For printing on security paper, that is paper comprising various security features and that a.o. can comprise watermarks and/or can be both quite thick and have large thickness variations in the order of tens and even hundreds of μm, the DEP devices disclosed earlier do not give optimum results.
It is an object of the invention to provide a method for printing with high density and high spatial resolution at a final receiving member comprising security features.
It is a further object of the invention to provide a fast printing method for printing with high density, with low density fluctuations in even density patches and high resolution on various substrates with changing thickness, flexibility, composition, etc.
It is a further object of the invention to provide a DEP device combining said possibility of printing on various substrates with changing thickness, flexibility, composition, etc. and optionally comprising various security features, with high spatial and density resolution, with good long term stability and reliability.
Further objects and advantages of the invention will become clear from the description hereinafter.
The above objects are realized by providing a method for printing information on a substrate comprising security features comprising the steps of:
i) applying a DC potential difference (DCTB) between a back electrode (105) and a means for delivering toner particles (101) and creating a flow of toner particles (104) from said means for delivering toner particles to said back electrode;
ii) interposing a printhead structure (106), having printing apertures (107) and control electrodes (106a) around said printing apertures, between said means for delivering toner particles to said back electrode leaving a spacing with a width L in μm between said printhead structure and said back electrode, for image wise controlling said flow of toner particles;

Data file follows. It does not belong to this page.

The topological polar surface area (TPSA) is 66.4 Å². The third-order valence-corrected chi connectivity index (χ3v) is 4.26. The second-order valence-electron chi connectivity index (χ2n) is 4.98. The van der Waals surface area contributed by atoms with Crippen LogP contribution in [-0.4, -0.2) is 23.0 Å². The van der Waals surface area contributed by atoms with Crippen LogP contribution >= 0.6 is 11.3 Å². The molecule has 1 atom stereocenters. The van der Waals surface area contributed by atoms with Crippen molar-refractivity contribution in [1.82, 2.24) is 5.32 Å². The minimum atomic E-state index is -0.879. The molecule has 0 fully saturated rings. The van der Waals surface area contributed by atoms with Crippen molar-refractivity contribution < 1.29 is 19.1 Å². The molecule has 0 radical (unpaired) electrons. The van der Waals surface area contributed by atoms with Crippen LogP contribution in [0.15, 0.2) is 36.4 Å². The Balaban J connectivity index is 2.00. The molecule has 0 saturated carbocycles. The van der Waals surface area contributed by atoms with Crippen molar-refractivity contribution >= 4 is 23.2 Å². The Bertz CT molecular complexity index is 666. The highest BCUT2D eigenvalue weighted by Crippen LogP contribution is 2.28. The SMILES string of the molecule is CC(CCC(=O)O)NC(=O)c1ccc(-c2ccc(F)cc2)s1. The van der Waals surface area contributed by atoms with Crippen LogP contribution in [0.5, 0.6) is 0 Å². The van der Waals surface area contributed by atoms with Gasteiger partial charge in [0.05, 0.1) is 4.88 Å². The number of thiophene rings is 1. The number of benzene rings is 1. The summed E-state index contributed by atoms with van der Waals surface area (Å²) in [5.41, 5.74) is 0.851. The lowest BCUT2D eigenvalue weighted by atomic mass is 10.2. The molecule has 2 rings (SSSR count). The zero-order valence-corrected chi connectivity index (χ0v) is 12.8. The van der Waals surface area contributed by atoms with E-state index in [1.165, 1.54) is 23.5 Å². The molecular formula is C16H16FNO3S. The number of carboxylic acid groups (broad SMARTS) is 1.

iii) passing a substrate (109), comprising security features and having thickness T in μm, in said spacing, having a width L in μm, between said printhead structure and said back electrode;
iv) image wise depositing toner particles on said substrate through said printing apertures and
v) fixing said toner particles to said substrate.
Preferably width of said spacing, L, relates to said thickness, T, of said substrate so that L≧1.5 T. In a further preferred embodiment, said DC potential difference (DCTB) is such that |DCTB |/L≧1.0, where |DCTB |/L is expressed in V/μm.
Further objects of this invention are realized by providing a DEP device comprising:
means (V4 and V1) for providing a DC potential difference (DCTB) between a back electrode (105) and means for delivering toner particles (101) and for creating a flow of toner particles (104) from said means for delivering toner particles towards said back electrode,
a printhead structure (106), having printing apertures (107) and control electrodes (106a) around said printing apertures, interposed between said means for delivering toner particles to said back electrode and being spaced from said back electrode by a spacing having an adjustable width L in μm, for image wise controlling said flow of toner particles,
means (108) for passing a substrate, having thickness T in μm, in said spacing L between said back electrode and said printhead structure,
means (111) for adjusting said width L in such a way that L≦1.5 T, and
means (110) for fixing said toner particles to said substrate.
Hereinafter the wording "toner delivery means" will be used to indicate said means for delivering toner particles.
For a complete understanding of the present invention and the advantages thereof, reference is now made to FIG. 1, which shows a DEP device for implementing a preferred method of the present invention.